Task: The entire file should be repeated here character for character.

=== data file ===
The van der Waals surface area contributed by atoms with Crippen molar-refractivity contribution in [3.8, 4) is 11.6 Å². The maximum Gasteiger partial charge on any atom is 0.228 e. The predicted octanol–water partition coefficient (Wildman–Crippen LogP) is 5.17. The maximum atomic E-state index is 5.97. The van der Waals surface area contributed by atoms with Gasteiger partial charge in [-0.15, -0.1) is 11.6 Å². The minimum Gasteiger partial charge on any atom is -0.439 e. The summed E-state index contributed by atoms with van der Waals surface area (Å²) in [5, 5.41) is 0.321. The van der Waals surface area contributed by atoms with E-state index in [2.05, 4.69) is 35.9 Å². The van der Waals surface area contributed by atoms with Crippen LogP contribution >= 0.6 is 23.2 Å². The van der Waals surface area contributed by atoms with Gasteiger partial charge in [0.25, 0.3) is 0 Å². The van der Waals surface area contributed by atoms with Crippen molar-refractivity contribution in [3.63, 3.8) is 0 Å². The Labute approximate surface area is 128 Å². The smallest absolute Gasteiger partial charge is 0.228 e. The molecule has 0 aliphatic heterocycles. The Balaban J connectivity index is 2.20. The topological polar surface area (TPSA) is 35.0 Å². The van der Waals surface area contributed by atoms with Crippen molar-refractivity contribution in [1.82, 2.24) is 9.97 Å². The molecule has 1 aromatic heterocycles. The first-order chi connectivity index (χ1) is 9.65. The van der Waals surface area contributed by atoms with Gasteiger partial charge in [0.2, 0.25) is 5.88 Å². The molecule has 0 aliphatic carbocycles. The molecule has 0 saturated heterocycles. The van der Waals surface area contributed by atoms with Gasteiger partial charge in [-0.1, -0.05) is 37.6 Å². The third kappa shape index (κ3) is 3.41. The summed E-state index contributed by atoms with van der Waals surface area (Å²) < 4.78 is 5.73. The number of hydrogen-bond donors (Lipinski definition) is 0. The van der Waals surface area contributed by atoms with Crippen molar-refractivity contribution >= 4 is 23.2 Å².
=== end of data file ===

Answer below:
The van der Waals surface area contributed by atoms with Crippen molar-refractivity contribution in [3.8, 4) is 11.6 Å². The maximum Gasteiger partial charge on any atom is 0.228 e. The predicted octanol–water partition coefficient (Wildman–Crippen LogP) is 5.17. The maximum atomic E-state index is 5.97. The van der Waals surface area contributed by atoms with Gasteiger partial charge in [-0.15, -0.1) is 11.6 Å². The minimum Gasteiger partial charge on any atom is -0.439 e. The summed E-state index contributed by atoms with van der Waals surface area (Å²) in [5, 5.41) is 0.321. The van der Waals surface area contributed by atoms with E-state index in [2.05, 4.69) is 35.9 Å². The van der Waals surface area contributed by atoms with Crippen LogP contribution >= 0.6 is 23.2 Å². The van der Waals surface area contributed by atoms with Gasteiger partial charge in [0.25, 0.3) is 0 Å². The van der Waals surface area contributed by atoms with Crippen molar-refractivity contribution in [3.63, 3.8) is 0 Å². The Labute approximate surface area is 128 Å². The smallest absolute Gasteiger partial charge is 0.228 e. The molecule has 0 aliphatic heterocycles. The Balaban J connectivity index is 2.20. The topological polar surface area (TPSA) is 35.0 Å². The van der Waals surface area contributed by atoms with Crippen molar-refractivity contribution in [1.82, 2.24) is 9.97 Å². The molecule has 1 aromatic heterocycles. The first-order chi connectivity index (χ1) is 9.65. The van der Waals surface area contributed by atoms with Gasteiger partial charge in [0.2, 0.25) is 5.88 Å². The molecule has 0 aliphatic carbocycles. The molecule has 0 saturated heterocycles. The van der Waals surface area contributed by atoms with Gasteiger partial charge in [-0.1, -0.05) is 37.6 Å². The third kappa shape index (κ3) is 3.41. The summed E-state index contributed by atoms with van der Waals surface area (Å²) < 4.78 is 5.73. The number of hydrogen-bond donors (Lipinski definition) is 0. The van der Waals surface area contributed by atoms with Crippen molar-refractivity contribution >= 4 is 23.2 Å².